EPIC does not endorse candidates. But we have
summarized the Iraq positions of the leading Democratic candidates, Hillary Clinton and Barack Obama, which we gleaned from their respective websites. The leading Republican candidates, Mitt Romney and John McCain, seem to be following President Bush's lead in not addressing Iraq's humanitarian needs.

We have no doubt that all the candidates are honorable individuals who value human life and want to do the right thing. But why aren't they talking about refugees, Internally Displaced Persons (IDPs) and U.S. obligations to provide humanitarian assistance and protection? Acknowledging and offering a plan to address Iraq’s humanitarian crisis ought to be part of every candidate’s platform on Iraq, and ought to have come up often in speeches and debates. It’s in the best interest of Iraqis, Americans (especially in helping to restore our standing in the region), and international security.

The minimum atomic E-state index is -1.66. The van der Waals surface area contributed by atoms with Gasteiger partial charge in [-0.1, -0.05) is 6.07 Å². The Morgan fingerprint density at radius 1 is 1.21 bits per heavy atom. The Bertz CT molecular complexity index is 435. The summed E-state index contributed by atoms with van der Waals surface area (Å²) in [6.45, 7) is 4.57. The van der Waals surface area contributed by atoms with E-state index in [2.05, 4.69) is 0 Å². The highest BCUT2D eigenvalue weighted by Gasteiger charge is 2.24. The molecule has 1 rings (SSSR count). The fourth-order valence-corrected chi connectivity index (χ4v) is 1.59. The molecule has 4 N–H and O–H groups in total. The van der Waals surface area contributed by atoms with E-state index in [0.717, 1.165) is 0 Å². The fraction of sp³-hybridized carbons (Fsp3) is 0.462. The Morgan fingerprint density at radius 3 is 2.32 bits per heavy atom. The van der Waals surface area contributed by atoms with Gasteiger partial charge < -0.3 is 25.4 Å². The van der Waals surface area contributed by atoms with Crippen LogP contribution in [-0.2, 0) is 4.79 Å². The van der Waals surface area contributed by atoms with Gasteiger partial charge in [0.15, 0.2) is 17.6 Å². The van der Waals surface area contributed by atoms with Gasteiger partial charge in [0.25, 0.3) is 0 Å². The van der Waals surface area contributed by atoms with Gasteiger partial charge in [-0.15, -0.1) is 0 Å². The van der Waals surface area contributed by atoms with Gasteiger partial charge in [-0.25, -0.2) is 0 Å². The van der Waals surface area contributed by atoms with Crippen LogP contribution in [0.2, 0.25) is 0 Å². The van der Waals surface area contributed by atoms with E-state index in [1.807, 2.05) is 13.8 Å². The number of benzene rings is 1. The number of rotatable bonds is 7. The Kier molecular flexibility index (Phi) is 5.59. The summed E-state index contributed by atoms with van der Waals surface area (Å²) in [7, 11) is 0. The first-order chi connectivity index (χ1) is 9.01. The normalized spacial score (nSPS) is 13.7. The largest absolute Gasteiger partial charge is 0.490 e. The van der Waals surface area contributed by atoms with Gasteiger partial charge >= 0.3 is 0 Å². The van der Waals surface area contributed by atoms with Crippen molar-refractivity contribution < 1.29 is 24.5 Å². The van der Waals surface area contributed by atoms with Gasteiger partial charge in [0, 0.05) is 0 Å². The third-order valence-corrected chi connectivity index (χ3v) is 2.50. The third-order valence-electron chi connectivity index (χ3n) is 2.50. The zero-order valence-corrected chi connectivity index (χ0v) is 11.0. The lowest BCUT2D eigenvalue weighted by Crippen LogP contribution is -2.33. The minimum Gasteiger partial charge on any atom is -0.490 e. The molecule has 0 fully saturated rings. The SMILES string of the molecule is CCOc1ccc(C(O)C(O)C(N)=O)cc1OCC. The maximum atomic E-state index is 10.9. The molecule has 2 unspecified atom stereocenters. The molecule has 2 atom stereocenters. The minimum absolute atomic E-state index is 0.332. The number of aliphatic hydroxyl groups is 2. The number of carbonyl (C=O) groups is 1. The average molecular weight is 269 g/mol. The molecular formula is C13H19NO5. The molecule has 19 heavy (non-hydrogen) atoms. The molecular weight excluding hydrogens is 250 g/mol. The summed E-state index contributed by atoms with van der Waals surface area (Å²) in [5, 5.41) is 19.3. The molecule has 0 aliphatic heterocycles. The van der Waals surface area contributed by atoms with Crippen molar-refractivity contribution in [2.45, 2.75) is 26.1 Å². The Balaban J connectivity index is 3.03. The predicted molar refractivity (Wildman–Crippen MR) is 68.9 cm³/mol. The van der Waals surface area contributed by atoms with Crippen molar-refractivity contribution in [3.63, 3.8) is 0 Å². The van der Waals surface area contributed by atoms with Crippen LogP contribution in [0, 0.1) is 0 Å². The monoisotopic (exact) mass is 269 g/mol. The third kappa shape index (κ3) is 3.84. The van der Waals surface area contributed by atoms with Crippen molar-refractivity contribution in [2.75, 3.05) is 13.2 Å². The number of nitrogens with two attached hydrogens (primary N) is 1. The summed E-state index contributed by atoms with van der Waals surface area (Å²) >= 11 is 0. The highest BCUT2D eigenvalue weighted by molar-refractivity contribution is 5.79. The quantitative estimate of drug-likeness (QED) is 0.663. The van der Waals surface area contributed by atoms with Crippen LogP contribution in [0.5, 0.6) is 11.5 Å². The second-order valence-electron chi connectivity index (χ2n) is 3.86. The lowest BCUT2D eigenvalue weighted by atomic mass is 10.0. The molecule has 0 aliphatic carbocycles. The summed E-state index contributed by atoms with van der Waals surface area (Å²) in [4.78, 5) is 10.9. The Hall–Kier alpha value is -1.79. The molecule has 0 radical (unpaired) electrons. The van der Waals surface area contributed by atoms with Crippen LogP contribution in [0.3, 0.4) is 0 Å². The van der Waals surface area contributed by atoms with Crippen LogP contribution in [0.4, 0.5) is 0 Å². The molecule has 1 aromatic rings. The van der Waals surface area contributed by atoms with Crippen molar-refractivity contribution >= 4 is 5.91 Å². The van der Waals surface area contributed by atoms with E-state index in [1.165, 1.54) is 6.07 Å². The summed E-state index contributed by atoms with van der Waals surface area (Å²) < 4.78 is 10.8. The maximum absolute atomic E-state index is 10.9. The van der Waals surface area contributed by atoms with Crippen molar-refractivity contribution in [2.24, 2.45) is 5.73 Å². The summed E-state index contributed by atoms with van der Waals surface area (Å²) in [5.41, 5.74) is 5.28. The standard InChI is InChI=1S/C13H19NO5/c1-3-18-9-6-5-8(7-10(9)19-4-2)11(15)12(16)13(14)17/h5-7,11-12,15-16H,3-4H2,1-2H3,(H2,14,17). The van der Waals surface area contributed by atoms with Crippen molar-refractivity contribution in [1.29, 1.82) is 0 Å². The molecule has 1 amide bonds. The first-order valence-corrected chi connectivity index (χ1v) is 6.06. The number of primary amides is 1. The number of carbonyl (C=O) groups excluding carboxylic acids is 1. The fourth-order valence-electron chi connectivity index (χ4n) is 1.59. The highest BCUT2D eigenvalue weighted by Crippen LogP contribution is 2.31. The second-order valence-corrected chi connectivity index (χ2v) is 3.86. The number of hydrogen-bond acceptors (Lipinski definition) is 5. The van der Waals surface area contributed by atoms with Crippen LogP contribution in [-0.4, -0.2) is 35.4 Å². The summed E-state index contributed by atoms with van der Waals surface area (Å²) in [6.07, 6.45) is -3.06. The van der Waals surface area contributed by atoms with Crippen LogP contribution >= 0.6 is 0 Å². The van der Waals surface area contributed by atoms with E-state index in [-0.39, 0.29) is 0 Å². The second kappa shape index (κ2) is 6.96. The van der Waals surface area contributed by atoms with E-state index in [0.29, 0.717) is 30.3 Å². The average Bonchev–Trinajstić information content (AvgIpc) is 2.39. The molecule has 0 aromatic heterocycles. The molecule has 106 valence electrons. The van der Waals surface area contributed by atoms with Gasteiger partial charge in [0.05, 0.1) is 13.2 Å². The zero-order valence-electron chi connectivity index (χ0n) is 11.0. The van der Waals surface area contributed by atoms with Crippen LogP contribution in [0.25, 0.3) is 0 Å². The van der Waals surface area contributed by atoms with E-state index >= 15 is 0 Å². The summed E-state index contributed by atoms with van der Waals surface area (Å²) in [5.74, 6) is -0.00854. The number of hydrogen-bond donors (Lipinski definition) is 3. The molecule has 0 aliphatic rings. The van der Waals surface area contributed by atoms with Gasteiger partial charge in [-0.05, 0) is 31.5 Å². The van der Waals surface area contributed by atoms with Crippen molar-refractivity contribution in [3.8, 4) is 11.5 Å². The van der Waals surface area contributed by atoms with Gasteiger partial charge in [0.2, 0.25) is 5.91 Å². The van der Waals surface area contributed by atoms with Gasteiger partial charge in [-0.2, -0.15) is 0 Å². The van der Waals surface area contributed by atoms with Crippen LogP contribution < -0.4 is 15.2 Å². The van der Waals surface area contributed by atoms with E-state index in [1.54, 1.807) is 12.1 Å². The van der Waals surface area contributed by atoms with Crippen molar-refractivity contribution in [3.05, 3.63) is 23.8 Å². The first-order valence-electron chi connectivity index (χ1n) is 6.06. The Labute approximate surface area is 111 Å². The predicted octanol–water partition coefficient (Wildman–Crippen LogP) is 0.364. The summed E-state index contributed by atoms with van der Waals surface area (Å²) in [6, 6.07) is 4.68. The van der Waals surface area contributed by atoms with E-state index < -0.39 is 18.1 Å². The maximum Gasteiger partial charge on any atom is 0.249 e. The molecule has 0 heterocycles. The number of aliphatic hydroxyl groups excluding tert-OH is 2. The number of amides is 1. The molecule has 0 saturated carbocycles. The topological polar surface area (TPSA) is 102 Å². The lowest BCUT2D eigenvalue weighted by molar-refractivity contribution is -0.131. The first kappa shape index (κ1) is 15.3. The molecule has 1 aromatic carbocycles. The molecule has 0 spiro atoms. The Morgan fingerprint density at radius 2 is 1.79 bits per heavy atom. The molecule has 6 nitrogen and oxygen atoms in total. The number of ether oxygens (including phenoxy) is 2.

Stephen King points out that "American voters seem to have realized that once they go into the voting booth and pull the curtain closed, they're on their own. No cameras, no celebs, no immunity challenges. Only them and the lever." If you are voting today, don't forget, when the curtain closes, that your vote will have impact not only across this country, but across the world. Please don't forget that with that lever, you may hold the lives of millions of Iraqis in your hands.
Clicky Web Analytics